Wow. This is a lot for us, let alone for the kids, right? So much of what we thought would make this particular time in our kids’ lives special is just not possible right now. To make up for it, we parents are doing our best, setting aside our own disappointments and worries to remain calm and positive in the hope of making this totally abnormal situation feel normal for our kids so they can be…kids.
We’re good at this. By the time our kids are tweens and teens, we have this whole happy-face-for-the-kids thing down. We’ve picked up our angry or devastated children after brutal practices, nitpicky exams, and sleepovers gone wrong. We’ve optimistically welcomed our hungry, frustrated, or tired kids home, only to realize they are just plain not having it—or us. We are The Brunt and, frankly, it’s hard duty.
Here’s the thing: Part of what kids need to learn (and preferably soon, before sheetcaking becomes a regular thing for you) is that if they treat someone poorly enough for long enough, eventually that person will not keep showing up with a smile. Unconditional love is real. But unconditional love means that parents are the ultimate backstop, not the ultimate doormat.
I’m not recommending that you give up on educating, sheltering, and feeding the children who live under your roof in the middle of a pandemic because they’re throwing tantrums in your general direction. But it’s going to be a problem if your kids don’t eventually realize that you are a person. And I’m sorry about this—I know you’re going through some stuff of your own—but in addition to being the person your kids are dumping on, you are also the person in charge of teaching them (1) that you are human and (2) what respect for humans means.
So if every time the kids make retching noises at dinner, we hustle back into the kitchen for Round Two instead of acknowledging our actual human feelings, we’re doing a disservice not only to ourselves, but also to our kids. Just like we taught them when they were small, we need to use our words to express how their behavior makes us feel. If you have tweens or teens, toddler talk was a long time ago, so in case you forgot, here’s an example of how it works: “When you [make puking sounds at the delicious miracle dinner I magicked up from pantry scrapings, while simultaneously responding to emails, texts, and calls from work], I feel like [it’s time for you to learn how to make your own grilled cheese].”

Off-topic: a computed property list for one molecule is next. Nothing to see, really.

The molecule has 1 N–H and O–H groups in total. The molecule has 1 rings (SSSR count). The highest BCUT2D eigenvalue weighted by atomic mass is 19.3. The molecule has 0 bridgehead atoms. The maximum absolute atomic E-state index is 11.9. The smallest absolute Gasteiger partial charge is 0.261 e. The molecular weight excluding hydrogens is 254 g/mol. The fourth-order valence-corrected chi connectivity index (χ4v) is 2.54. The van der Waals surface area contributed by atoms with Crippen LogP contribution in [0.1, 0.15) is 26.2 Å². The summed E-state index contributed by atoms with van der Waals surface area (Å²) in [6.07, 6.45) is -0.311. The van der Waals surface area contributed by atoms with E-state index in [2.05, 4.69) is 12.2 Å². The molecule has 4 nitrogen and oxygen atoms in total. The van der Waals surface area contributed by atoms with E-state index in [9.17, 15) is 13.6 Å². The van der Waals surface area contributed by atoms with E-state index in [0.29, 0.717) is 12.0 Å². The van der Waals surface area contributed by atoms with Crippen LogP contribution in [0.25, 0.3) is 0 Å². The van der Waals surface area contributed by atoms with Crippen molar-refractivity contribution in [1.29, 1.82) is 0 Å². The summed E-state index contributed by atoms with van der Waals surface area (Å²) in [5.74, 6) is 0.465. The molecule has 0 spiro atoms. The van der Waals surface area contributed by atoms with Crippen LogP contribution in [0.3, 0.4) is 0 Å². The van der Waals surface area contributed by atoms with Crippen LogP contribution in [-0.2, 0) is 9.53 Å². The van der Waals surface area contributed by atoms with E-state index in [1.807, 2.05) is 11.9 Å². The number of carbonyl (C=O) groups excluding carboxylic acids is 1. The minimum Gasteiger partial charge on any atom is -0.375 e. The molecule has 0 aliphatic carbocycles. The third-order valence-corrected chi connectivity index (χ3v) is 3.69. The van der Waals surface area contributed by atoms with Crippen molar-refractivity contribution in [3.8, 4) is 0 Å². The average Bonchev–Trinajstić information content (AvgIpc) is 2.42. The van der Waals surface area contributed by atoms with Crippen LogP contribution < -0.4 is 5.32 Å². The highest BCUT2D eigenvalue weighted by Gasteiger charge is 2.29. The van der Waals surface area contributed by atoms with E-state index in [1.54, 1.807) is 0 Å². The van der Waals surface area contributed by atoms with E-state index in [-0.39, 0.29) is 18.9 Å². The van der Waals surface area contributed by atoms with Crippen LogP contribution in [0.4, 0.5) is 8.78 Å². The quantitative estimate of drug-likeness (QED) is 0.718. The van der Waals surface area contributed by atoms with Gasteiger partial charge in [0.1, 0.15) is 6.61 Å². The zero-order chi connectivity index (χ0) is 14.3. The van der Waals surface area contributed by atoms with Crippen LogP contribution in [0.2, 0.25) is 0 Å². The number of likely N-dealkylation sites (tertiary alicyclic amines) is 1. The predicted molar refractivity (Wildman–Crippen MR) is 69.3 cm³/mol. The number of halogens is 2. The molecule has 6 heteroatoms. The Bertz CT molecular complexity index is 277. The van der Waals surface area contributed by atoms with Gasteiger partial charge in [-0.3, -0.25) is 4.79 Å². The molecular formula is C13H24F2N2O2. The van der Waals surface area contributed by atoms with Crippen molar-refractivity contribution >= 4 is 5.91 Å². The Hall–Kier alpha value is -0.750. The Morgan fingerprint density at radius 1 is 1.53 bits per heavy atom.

Our human children need to learn that lashing out at other humans has consequences. They may (fingers crossed) learn this faster if we consistently create consequences of the sort that put a pause on the stompy, door-slammy proceedings and create an opportunity for everybody to slow down and think. If the consequence happens to give your son or daughter exposure to a new life skill, it’s a bonus all around. For example, if your teen routinely and eye-rollingly expresses the view that you don’t know anything about anything, you might not particularly feel like helping with remote Algebra today. (Life skill bonus: self-directed learning!) Or if everything you do this week is unacceptable in every possible way, you can reasonably predict that your dearest won’t be satisfied with how you wash their clothes, so go ahead and add that to the list of things you won’t be spending your time doing. (Life skill bonus: laundry!)
These consequences may not be well received (i.e., expect some drama, but what else is new). They may not even be effective, especially at first, or even at all until your child’s brain matures enough to grasp the concept that other people (including GASP parents!) are humans. Still, we have to try. We need to calmly and rationally express our feelings—yes, we are allowed to have feelings! Then we need to give our kids the opportunity to reflect on how their behavior impacts others. These things are hard work, but we owe it to our children to teach them to do better, so they can (eventually) get out there and do better, too.
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